Want to work at a bookstore in Scotland? This residency may be for you

Through the Open Book Residency, members of the public are invited to come work in a bookstore in Wigtown, Scotland, for several weeks.

Ann Hermes
A bestsellers bookshelf sits at The Book Cellar in Chicago, Illinois.

Have you ever been curious about what it would be like to run a bookstore?

The Open Book Residency in Scotland could be for you.

The Wigtown Festival Company, which is behind the annual Wigtown Book Festival that’s located in what Wigtown’s website says is designated as “Scotland’s National Book Town,” is the sponsor of the residency. Anyone can apply to live in and be in charge of a local bookstore that has been retitled The Open Book for the residency (preference is given to applicants that are "artists, writers, thinkers, and bibliophiles," according to the Wigtown Festival Company). This year the residency began as the Festival started. (The Festival ran from Sept. 26 to Oct. 5).

Those who participate will learn what’s involved with the job. The Company requests that the store be open a certain number of hours per week and that the person in charge blogs about the experience. That person would be in charge of the store for a maximum of six weeks.

“[The project] is designed to bring new creative talent to Wigtown and to raise awareness of issues facing booksellers everywhere,” the website for the Open Book Residency reads.

According to the Bookseller, American writer Jessica Fox was part of the impetus for the idea. She left a job in California and came to live in Wigtown to work at a bookstore several years ago. She’s still living there now.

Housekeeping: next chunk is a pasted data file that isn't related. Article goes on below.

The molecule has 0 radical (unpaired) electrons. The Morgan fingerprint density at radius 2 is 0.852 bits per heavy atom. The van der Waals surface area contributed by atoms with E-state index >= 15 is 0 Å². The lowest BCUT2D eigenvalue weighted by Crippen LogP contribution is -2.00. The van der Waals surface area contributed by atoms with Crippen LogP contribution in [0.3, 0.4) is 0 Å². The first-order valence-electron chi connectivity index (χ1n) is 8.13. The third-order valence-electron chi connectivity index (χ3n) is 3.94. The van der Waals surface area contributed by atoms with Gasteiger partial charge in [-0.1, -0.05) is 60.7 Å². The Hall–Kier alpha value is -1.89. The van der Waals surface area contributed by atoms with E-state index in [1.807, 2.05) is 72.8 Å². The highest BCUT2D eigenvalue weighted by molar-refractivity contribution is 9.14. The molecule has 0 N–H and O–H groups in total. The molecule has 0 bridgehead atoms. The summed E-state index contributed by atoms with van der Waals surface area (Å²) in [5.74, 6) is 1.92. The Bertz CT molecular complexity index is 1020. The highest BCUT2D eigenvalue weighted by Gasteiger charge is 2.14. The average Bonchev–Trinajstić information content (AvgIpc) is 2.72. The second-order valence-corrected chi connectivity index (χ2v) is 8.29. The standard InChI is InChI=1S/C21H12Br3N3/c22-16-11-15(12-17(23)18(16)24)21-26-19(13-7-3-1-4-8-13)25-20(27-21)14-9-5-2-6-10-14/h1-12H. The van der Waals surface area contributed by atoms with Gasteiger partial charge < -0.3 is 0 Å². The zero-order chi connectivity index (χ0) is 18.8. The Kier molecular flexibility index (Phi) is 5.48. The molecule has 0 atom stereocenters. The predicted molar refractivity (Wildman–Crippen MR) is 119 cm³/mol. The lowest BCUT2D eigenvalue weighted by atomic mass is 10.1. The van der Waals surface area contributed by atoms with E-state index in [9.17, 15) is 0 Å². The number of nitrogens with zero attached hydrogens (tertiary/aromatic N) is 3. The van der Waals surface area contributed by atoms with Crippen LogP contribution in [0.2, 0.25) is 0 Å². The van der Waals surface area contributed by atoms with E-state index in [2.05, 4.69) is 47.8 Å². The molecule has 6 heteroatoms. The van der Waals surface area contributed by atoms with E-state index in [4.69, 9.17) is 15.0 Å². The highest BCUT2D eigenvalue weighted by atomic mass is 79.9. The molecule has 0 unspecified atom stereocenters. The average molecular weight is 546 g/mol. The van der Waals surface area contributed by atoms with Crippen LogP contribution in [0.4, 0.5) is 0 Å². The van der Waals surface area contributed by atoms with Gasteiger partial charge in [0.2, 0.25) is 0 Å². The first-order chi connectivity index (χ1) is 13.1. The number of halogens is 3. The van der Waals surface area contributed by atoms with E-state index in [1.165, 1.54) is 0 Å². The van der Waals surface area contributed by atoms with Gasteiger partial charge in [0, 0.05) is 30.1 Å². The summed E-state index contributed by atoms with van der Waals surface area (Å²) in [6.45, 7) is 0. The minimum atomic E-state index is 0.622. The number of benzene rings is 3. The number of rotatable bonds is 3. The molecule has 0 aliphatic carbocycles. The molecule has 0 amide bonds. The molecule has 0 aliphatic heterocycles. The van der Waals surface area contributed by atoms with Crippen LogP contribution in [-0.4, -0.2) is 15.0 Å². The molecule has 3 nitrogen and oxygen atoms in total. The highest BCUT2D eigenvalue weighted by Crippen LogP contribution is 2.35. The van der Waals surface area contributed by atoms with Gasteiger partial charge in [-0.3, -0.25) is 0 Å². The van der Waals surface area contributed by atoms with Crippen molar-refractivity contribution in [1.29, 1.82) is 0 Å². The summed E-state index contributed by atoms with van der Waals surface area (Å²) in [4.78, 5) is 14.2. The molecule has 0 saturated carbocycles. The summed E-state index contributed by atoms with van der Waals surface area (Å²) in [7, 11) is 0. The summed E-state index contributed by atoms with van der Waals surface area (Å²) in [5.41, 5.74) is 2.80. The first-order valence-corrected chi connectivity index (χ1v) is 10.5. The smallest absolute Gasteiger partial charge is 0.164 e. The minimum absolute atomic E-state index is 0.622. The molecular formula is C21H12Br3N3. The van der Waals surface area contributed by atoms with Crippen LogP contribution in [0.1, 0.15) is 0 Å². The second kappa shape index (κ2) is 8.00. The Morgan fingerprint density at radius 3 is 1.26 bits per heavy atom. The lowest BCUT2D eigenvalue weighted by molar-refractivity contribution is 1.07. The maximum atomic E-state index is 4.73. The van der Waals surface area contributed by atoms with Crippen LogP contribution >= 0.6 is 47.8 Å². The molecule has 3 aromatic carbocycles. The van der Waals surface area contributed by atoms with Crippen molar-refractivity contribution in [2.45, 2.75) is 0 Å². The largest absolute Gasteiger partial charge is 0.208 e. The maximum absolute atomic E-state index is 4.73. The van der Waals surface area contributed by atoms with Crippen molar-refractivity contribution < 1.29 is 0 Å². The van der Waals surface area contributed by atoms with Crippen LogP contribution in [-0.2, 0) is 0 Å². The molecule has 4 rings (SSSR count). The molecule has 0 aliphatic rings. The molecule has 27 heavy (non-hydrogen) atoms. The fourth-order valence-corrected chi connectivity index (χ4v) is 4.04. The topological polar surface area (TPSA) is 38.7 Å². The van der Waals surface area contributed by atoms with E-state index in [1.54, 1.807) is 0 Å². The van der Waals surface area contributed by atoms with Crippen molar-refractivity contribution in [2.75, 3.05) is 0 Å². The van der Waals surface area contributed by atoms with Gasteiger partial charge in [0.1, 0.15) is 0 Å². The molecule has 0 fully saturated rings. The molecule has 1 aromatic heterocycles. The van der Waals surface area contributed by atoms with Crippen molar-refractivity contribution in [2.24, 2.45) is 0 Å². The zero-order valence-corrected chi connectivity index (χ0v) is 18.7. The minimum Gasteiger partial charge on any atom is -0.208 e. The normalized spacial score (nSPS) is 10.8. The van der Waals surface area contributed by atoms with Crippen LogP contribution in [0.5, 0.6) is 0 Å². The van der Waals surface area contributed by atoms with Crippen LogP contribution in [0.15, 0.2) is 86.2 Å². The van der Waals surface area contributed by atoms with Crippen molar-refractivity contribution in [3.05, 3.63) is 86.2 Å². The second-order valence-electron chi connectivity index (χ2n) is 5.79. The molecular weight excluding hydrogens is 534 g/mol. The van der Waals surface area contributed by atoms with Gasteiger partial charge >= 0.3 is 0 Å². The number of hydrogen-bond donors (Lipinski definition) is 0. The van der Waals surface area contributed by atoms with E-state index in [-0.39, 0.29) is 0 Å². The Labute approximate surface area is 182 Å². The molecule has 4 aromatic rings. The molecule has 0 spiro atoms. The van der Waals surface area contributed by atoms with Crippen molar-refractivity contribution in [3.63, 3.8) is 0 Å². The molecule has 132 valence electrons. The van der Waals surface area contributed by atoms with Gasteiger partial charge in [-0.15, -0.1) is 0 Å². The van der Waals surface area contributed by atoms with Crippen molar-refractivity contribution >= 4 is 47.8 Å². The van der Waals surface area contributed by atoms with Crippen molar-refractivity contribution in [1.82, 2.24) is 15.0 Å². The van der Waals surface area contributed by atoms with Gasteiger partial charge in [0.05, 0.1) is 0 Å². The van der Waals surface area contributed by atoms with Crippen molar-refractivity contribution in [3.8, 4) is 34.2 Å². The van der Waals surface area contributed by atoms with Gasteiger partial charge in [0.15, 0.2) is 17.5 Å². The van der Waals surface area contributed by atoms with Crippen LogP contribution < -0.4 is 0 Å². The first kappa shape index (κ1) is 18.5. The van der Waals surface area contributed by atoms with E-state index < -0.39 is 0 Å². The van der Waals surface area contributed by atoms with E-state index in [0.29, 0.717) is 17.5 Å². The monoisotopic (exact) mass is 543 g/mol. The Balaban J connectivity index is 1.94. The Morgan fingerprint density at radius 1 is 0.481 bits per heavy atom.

“Coming to Wigtown was a life-changing experience for me,” Fox told the Bookseller. “I hope that it will have a similar effect on people taking part in the next 12 months.” 

Adrian Turpin, director of the Wigtown Festival Company, said the project is all about trying out new things in the world of bookselling in an electronic age.

“For many booklovers, the idea of running a bookshop is a dream,” he told the Bookseller. “But it can be a tough lifestyle and one that demands dedication and inventiveness, as the many bookshops in Scotland’s Book Town show. The Internet has had a huge effect on booksellers. The Open Book project is intended as an original way to examine some of the issues facing bookshops in the age of Amazon. It will also bring exciting new creative energy to the town.”

Those who would like to apply can e-mail the organizers here.

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